Deep ultraviolet resonance Raman spectroscopy of membrane proteins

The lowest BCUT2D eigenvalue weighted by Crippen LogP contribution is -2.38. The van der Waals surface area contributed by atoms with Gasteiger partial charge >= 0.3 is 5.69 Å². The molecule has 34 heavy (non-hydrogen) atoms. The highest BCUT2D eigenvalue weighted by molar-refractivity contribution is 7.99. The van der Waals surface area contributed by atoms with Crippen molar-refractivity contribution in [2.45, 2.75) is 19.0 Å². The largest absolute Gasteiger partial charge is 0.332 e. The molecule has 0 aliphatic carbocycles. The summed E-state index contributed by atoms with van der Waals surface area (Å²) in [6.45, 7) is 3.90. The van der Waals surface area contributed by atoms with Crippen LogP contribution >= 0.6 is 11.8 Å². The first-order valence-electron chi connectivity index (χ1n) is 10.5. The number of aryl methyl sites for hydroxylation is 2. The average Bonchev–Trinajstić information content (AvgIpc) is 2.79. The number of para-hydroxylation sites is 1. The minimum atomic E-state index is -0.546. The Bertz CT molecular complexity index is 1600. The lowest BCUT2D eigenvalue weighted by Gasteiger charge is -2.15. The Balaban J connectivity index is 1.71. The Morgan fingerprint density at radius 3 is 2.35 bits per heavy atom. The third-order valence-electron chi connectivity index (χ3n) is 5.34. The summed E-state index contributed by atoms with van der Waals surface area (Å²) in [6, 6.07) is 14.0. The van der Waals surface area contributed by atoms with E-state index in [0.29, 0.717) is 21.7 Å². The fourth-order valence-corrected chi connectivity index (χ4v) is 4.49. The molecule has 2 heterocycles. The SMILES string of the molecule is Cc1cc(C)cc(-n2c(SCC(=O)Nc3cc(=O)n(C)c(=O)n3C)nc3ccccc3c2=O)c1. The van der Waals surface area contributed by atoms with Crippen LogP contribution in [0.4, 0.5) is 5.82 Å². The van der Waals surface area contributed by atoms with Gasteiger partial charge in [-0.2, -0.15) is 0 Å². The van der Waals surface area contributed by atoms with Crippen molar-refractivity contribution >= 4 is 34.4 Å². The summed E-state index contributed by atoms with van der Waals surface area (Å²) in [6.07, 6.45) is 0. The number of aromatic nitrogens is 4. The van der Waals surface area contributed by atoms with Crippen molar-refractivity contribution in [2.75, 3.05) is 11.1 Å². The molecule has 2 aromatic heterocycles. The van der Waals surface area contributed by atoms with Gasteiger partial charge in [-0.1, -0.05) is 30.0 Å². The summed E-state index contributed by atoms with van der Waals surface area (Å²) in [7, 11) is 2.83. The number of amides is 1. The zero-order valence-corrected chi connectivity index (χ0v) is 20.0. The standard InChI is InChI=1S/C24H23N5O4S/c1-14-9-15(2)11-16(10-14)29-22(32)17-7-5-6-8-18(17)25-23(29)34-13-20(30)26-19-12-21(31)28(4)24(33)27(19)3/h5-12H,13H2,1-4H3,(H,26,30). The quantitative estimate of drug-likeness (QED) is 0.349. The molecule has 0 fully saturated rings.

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Despite the various protein structure determination methods in use, a need still exists for adequate resolution of membrane protein structure while remaining rapid and inexpensive. Deep-UV resonance Raman (DUVRR) spectroscopy addresses this need and also offers a high sensitivity to the protein backbone such that membrane proteins require no further modification from their native state in the lipid bilayer. DUVRR spectroscopy is a mature technique for secondary structure determination of aqueous proteins but had not been seriously explored as a means of structure determination for membrane proteins. Early progress in characterizing the secondary structure of the lipid-solvated cytochrome bc1 complex led to exploring other membrane proteins mostly based on the α-helix motif. DUVRR is not limited to proper membrane proteins, but also interrogates lipophilic protein-like structures such as the depsipeptide valinomycin. We find DUVRR spectroscopy characterizes membrane protein structure as well as aqueous protein structure. Additionally, it can describe the degree to which the protein backbone is embedded into the membrane. This largely is explained by the absence of hydrogen bonding from water to the amide backbone and its effect on the carbonyl stretching mode in DUVRR spectra. These findings are promising and indicate a need for further investigation of the variety of secondary structures formed in the lipid bilayer.